Has Cloud killed removable media?
With the increase of USB-delivered malware campaigns it seems old fashions have become popular again. In the age of cloud computing, it felt that cybersecurity threats sourced from removable media were a thing of the past. Ironically, the last three quarters of 2023 have delivered a painful reminder that the reign of USB Malware attacks is here to stay.
Alarming statistics indicate that a significant percentage of malware discovered on USB drives, particularly those used in industrial facilities, possess the capability to target and disrupt critical industrial control systems (ICS). Some reports even mention that a staggering 81% of malware found on USB drives in industrial settings can potentially disrupt ICS operations.
Despite the obvious limitations of USB attacks to physically target victim’s devices, their ability to bypass legacy security tools and infiltrate into air-gapped networks makes them a forceful weapon in the hands of hackers, cybercriminals, and state-sponsored actors. with researchers noting a three-time increase in malware distributed through USB drives in the first half of 2023, as reported by Mandiant. 300% increase in USA cyber attacks in only 6 months is not something an organization can ignore.
In this blog, we’ll delve into the return of the BadUSBs and investigate the most popular removable media attacks for 2023. As we found so many of them, the review will be split into 2 separate blogs. The attacks are listed below in random order.
The “Raspberry Robin” worm, distributed via USB drives using “autorun.inf” files or clickable LNK files, gained notoriety. It was favored by the China-related espionage group Camaro Dragon, using USB drives as a global infection vector.
The infection begins when a user connects an infected USB device and triggers a “junk” file containing an MSIExec command. Obfuscation techniques aim to evade detection. This command downloads a remote file and executes the malware payload using RunOnce.exe. To avoid detection, Raspberry Robin temporarily renames the RunOnce key during write operations.
Snowydrive, attributed to the threat group UNC4698, primarily focused on targeting oil and gas firms operating in Asia.
Snowydrive operates as a covert threat campaign, infecting computers using a shellcode-based backdoor. Once inside, it can execute arbitrary payloads through the Windows command prompt, modify the Windows registry, and perform various file and directory actions.
The backdoor deployed by Snowydrive is versatile and supports a wide array of commands. These commands enable the malware to conduct file operations, exfiltrate data, establish reverse shells for remote access, execute commands, and gather reconnaissance on the infected system.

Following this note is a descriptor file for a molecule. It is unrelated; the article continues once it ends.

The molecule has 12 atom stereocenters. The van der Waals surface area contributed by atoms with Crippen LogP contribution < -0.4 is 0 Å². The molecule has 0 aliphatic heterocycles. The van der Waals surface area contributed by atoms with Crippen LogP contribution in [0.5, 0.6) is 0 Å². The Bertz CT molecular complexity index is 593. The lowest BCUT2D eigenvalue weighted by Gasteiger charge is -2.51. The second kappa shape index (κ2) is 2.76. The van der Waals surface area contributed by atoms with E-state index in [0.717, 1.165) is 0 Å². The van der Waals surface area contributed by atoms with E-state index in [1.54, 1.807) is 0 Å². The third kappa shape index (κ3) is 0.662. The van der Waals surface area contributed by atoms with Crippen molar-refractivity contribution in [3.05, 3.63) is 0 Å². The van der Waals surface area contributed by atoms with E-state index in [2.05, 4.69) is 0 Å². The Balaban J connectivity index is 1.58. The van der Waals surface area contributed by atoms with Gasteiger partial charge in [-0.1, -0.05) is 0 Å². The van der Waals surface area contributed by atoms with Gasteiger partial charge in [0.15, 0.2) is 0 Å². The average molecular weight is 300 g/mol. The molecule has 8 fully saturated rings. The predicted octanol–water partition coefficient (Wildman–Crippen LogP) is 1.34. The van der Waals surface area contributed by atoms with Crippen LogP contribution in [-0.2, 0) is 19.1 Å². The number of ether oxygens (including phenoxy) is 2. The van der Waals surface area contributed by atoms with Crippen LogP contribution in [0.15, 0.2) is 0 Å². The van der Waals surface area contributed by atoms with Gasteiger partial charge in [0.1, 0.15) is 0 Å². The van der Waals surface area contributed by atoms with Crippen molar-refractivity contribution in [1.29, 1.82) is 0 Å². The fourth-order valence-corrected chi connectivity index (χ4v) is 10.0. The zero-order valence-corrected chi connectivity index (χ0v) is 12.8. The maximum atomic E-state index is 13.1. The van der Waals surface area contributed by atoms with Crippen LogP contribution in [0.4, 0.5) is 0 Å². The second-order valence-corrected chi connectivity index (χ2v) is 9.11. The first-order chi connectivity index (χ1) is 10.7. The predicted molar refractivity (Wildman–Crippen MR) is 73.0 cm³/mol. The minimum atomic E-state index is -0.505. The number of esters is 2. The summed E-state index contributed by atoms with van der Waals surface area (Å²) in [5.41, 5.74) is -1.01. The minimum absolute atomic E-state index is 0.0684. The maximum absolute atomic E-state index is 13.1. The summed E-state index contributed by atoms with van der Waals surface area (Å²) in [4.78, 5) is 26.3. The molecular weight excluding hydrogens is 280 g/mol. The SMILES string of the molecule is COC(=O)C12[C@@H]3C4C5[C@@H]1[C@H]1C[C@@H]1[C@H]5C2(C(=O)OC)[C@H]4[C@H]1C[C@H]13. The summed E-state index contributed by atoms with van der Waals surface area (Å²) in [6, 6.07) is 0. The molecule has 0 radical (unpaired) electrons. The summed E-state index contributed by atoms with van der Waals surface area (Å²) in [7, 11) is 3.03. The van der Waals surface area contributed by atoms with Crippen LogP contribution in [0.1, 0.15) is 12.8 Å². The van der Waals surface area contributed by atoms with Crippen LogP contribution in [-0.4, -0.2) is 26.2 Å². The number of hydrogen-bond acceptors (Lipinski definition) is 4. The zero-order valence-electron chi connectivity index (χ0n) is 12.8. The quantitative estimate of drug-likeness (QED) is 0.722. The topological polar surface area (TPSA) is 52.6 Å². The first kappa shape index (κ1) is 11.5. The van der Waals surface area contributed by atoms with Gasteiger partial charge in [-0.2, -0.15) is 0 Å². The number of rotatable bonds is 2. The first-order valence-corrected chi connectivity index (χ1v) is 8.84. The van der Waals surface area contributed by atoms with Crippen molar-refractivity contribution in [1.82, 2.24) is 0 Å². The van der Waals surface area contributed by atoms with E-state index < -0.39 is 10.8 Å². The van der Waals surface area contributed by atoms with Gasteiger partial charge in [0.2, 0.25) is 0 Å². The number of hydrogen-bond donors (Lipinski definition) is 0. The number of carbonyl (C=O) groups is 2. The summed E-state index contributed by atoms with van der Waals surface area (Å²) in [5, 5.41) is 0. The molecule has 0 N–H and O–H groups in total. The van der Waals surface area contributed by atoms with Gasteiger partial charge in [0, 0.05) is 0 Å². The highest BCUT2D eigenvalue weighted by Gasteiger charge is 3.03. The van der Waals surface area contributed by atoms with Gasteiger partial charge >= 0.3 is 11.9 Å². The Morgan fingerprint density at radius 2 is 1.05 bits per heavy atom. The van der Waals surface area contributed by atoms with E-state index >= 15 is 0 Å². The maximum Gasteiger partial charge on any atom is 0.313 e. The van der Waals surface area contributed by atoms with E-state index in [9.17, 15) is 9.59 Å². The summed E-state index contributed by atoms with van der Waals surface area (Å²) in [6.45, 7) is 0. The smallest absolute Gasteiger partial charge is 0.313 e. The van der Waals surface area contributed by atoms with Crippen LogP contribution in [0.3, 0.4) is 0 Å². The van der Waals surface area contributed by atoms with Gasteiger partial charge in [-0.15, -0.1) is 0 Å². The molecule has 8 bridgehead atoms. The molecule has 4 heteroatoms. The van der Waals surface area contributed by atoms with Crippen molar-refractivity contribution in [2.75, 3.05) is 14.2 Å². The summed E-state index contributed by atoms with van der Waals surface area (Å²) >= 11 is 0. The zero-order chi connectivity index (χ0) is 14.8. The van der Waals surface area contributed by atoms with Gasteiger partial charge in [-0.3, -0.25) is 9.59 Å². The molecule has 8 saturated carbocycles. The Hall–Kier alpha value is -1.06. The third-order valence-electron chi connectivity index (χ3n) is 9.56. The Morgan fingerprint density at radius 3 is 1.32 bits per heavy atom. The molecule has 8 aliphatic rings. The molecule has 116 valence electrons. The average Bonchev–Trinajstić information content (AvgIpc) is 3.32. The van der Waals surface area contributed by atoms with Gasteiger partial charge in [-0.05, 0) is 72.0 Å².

The UNC4698 cyber-campaign was notably involved in a China-nexus campaign in November that exploited USB devices to target entities in the Philippines. This operation involved the use of four distinct malware families, highlighting the threat group’s dedication to its objectives in the region.
USB-borne malware has emerged as a multi-phased weapon in cyber campaigns targeting industrial facilities. Its adaptability and ability to exploit the vulnerabilities posed by USB removable media make it a significant concern for the manufacturing and industrial sectors.
Recent findings highlight the escalating threat posed by USB-borne malware. The threats attempting to infiltrate industrial and operational technology (OT) environments have not only grown in number but also sophistication and potential risk to operations. USB-borne malware has become a pivotal component in larger cyberattack campaigns aimed at industrial targets.
Pteranodon (AKA Pterodo) is a customized remote access trojan PowerShell script spreading via USB devices. Pterodo copies itself to the infected machine, then enumerates all drives, and copies itself to removable ones.
According to a Symantec report, Russia-linked hacking group “Shuckworm” (aka “Gamaredon” or “Armageddon”) used USB drives infected with Pterodo to reach air-gapped machines within targeted compromised Ukrainian military networks and associated personnel.
The attack is executing from a file (base64 encoded script named “foto.safe”) that had been dropped by the infected USB
In many cases, the actors are physically leaving USB drives around to be taken by the victims. In fact, removable media with the “foto.safe” payloads were still detected during the second half of 2023.
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